The 11MP emphasises “capital economy” and “people’s economy”.
Prime Minister Dato’ Sri Najib Razak (pic) yesterday tabled the 11th Malaysia Plan 11MP (2016-2020), the last phase of the country’s five-year development plans as it reaches towards the finishing line of becoming a developed nation by 2020.
Among the key macro goals in the 11MP to propel the nation towards high-income status:
- Real GDP growth of 5% to 6% per annum [10MP: target 6.0%, actual estimated 5.3%]
- GNI per capita to reach USD15,690 by 2020 [2014: USD10,426]
- Average monthly household income to increase to RM10,540 by 2020 [2014: RM6,141]
- Labour productivity to increase to RM92,300 by 2020 [2015e: RM77,100]
The 11MP will focus on “capital economy” and “people’s economy”, first mentioned in Budget 2015. “Capital economy” refers to GDP growth, big businesses, large investment projects and financial markets, while the “people’s economy” refers to jobs, small businesses, cost of living, family well-being and social inclusion. Six strategic thrusts and six game-changers have been identified to promote development in these areas (See table).
Development expenditure is estimated to come in at a total of RM260bn in 11MP (10MP: RM230bn).
In line with the goals of fiscal consolidation, the government expects to narrow the fiscal deficit to 0.6% by 2020 through continued prudent spending and further diversification of the revenue base. As such, the Federal Government’s total debt is expected to decline to below 45% of GDP by 2020.
What the economists think
CIMB Investment Bank economist Jarratt Ma (pic) says there were no major surprises and the 11MP was largely in line with expectations.
“We expect the plan to be growth supportive. We are encouraged by the plan’s multi-pronged approach to raise income levels as well as reduce income inequality. The focus on fiscal discipline to strengthen the country’s public finances as well as achieve more equitable and inclusive growth is welcomed.”
“We believe a key area that needs greater scrutiny under the Malaysia National Development Strategy (MyNDS) is better budget management, in particular, better planning and greater emphasis on the effectiveness of budget expenditure. As sizeable funds and grants for various initiatives and R&D purposes are set aside for the next five years, there should be more vigorous audit checks on actual expenditure against allocations to ensure no misuse or wastage of funds, in our view.”
Ma notes that the national growth targets have for the first time included household income, the Malaysian Wellbeing Index (MWI), on top of the GDP growth and per capita income figures. “We are encouraged by the more holistic approach to development, which will put a focus on issues related to income inequality, affordable housing, and cost of living among others.”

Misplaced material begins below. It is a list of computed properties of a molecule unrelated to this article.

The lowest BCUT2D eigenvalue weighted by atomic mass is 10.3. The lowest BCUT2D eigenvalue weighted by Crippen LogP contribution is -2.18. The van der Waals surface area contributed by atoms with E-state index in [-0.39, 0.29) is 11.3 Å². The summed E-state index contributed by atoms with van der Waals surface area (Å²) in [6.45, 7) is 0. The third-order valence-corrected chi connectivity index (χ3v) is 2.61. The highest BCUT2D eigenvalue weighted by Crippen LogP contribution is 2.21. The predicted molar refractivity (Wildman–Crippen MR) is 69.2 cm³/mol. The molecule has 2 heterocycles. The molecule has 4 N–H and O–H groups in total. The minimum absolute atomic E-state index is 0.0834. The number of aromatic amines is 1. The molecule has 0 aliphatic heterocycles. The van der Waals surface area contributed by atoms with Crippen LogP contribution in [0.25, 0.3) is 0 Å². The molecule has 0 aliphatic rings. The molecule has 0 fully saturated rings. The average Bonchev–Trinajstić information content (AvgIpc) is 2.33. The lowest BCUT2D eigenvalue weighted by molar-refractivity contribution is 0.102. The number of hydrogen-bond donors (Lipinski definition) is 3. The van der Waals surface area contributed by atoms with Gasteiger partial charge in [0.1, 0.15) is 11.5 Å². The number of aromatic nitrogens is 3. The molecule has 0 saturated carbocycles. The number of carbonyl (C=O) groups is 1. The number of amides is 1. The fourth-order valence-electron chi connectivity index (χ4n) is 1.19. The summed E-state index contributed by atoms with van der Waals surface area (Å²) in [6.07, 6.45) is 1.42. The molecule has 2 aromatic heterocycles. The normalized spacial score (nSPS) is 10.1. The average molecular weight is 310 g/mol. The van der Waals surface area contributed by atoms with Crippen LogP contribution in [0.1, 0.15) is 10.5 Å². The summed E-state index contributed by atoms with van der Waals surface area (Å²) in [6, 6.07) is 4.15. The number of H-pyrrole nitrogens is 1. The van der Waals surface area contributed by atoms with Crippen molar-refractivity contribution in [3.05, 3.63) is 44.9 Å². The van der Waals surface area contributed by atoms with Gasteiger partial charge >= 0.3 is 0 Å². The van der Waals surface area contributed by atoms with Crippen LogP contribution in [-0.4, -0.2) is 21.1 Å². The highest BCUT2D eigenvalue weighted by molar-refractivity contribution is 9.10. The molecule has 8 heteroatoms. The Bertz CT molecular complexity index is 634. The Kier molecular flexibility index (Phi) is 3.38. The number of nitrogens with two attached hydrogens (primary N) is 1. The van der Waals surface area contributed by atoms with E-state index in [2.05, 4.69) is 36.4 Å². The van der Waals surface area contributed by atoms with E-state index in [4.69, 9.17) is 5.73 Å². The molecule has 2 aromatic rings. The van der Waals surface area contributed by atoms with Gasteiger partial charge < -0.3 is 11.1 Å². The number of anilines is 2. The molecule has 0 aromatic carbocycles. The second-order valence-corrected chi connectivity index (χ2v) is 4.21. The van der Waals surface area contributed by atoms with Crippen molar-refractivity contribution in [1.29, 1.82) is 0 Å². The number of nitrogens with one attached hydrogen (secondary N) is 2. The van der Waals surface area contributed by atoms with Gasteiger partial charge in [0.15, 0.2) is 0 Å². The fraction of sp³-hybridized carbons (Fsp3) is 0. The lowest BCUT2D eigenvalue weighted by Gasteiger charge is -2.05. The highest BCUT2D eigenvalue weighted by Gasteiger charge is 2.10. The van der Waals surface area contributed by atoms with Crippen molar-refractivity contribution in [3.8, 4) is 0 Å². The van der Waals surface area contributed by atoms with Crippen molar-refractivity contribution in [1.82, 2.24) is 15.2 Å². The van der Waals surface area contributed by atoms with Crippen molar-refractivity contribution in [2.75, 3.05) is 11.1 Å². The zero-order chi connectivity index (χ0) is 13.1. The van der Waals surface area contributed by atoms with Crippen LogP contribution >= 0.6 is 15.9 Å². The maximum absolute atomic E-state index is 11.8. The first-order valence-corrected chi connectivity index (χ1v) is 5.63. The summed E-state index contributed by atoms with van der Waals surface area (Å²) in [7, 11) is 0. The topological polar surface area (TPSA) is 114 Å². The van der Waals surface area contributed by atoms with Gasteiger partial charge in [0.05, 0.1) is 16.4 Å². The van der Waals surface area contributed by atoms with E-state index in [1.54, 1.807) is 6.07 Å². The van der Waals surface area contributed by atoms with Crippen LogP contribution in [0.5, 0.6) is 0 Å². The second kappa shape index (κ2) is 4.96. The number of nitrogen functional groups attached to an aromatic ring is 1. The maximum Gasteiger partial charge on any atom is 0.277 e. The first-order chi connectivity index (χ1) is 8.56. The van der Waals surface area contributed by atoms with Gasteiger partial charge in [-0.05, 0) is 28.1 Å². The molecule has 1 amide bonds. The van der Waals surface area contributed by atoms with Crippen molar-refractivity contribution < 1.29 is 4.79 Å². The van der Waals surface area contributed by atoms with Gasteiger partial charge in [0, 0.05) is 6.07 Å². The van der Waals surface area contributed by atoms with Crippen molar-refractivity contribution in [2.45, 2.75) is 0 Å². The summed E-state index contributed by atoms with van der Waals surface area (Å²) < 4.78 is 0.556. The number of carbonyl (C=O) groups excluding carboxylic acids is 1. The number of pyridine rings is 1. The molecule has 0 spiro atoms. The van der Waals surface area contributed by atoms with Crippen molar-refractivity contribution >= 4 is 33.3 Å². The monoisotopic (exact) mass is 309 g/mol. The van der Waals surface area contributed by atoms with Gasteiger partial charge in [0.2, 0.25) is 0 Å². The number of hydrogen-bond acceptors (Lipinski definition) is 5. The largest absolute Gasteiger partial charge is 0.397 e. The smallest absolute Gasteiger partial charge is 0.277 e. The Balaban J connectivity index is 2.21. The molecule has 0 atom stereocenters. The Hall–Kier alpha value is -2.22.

AllianceDBS Research economist Manokaran Mottain says that, overall, the 11MP’s broad strategy is in line with the economic reality. “We think that the Plan is the right direction to propel Malaysia towards a high-income nation status. The success of 11MP will lie on the effectiveness on the execution of the policies across the board.”
He says the key to achieving the high-income nation status is dependent on Malaysia’s economic growth performance and AllianceDBS believe that the annual growth rate of around 5% to 6% per annum is within reach given the current growth trajectory.
“Malaysia’s economic fundamentals are intact and the medium-term inflationary outlook appears to be steady,” he says.
“The government’s commitment to fiscal prudence would be a positive to the overall economy. The government would need ample fiscal space (budget surplus or at least a low budget deficit) during economic downturns to stabilise the domestic macro environment,” he adds.
Manokaran believes the steady income stream from GST and responsible budget spending (higher allocation for developmental projects, trimming excesses in operational expenditures) are realistic steps to lower the fiscal deficit in the coming years.
“To that end, we do not expect the government to embark on accelerated fiscal spending. The private sector will continue to lead overall investments and consumption growth in the coming years,” he opines.
UOB Global Economics and Markets Research economist Ho Woei Chen says the average annual GDP growth rate of 5%-6% over 2016-2020 is a realistic target given that the Malaysian economy has achieved an average growth of around 5.3% during the 10th MP.
“The 11th MP emphasises productivity gains in order to ensure sustainable and inclusive growth. Innovation will be a key growth driver in the next five years,” says Ho.